Quadcopter information, market, possibilities, and more about the drones of the future

Quadcopters or more often called drones (although this term does not precisely define particular types of “drones”), are relatively new in the RC market and a strong competitor to other remote-controlled flying objects, such as RC helicopters.

On this article we discuss topics around Quadcopters but we do not intend to review any quadcopter in particular. Great information about Quadcopter accessories such as gimbals and high quality quadcopters for GoPro are available here if you wish to buy one.

The market

Because as mentioned before quadcopters do not belong to the history of RC for veterans, nevertheless there are a lot of high-quality products which can be found all over the internet (check the link above for a fine selection). Drone companies like DJI and MikroKopter engaged for several years in successfully building drones, they can be considered pioneers in this niche. But also less well-known manufacturers such as Parrot, Gaui or Walkera offer great quadcopters in the field of air drones for every flight enthusiast. I consider that the less known brands looked up on the Phantom models from DJI and pretty much came with improved versions. That is why at this moment I recommend you to go with the less known brands like Walkera and XproHeli in particular.

Quadcopter companies have a product for each category, different quality, and price levels. The price range can go from a few hundred dollars to even a couple of thousand dollars for a professional one.

The possibilities with Quadcopter | Drones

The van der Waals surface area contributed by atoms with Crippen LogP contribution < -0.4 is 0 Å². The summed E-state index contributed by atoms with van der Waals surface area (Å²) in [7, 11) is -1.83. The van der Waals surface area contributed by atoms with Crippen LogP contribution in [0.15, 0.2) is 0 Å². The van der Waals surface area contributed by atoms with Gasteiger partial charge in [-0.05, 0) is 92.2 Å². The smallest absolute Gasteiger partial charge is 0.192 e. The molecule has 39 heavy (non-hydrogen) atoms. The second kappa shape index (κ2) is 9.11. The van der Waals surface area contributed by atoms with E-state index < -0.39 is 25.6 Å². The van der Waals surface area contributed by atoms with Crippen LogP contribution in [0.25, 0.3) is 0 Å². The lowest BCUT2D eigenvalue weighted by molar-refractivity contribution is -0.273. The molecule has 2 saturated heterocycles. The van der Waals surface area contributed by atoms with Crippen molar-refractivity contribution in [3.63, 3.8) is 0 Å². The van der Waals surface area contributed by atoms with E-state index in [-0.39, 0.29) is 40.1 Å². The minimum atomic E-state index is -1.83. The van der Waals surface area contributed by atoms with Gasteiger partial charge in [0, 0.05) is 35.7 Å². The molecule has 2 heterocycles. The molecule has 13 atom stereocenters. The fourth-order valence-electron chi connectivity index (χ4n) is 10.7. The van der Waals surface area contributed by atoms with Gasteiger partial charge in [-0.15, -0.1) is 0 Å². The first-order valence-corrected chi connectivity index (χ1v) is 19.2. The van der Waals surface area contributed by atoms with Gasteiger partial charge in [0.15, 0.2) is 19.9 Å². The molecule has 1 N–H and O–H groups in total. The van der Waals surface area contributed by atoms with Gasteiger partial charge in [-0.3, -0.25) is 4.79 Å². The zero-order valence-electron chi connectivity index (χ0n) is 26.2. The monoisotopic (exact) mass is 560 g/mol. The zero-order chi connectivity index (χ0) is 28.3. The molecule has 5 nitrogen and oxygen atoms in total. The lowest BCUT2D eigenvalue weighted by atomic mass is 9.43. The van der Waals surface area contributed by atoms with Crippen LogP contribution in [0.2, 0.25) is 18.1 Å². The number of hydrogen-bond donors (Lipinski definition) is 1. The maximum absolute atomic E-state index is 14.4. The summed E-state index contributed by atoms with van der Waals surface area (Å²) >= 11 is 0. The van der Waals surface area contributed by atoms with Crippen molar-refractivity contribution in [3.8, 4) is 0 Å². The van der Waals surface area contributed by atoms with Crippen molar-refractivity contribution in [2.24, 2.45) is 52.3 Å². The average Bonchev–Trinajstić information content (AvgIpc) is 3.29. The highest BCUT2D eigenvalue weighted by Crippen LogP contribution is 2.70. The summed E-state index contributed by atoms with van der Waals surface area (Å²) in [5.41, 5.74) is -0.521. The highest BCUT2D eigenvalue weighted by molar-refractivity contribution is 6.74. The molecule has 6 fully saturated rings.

There are countless possibilities that the Quadcopter brings with it. In advance to name a few, would be the long range because most quadcopters come with a low weight and the possibility to place a camera like the GoPro Hero, to take nice photos or videos from the air. Also some models offer the option for GPS tracking and a return-home function that is especially a plus for the safety of the operator and the quadcopter itself because as you may know remotes can be quite often unreliable. You will see that most drones that are more expensive also have the most robust design because high-quality materials are used. Further, the number of rotors is also a way of having bigger capacity capabilities because with more rotors naturally a higher weight can be carried.

The future

The subject area of multicopters is still in the phase of establishment. However, it is to be noted that the number of applications will further rise with versatility, practicality and of course quality in the mind of every manufacturer. GoPro announced that we should expect to see a GoPro quadcopter or drone very soon. Like they use to make lots of accessories for their cameras to improve the overall experience now we see the regular customer demanding a piece of hardware that was in the past available only to professional film makers and maybe Hollywood producers. I think that once the GoPro drone will come out a lot of doors will begin to open for this niche. And by this I mean the competition will become fiercer and things like build quality, range of the remote and lots of other now frustrating details that are very pregnant on most of the drones will easily become a thing of the past. Like what happened in the smartphone industry. It began with a crappy IPhone with a pretty bad screen and camera and a plasticky body but it doesn’t really matter if you look at the evolution because now we have some amazing pieces that evolved from that crappy first try. We are still in the phase of seeing how things develop in this area and so far it seems that things come out pretty well, so a look into the future seems to be very rosy for the drone industry. My advice for people that don’t like what they see on the market at the moment is: Wait for it! I think you will be amazed what the manufacturers will come up with in the following years or maybe just months.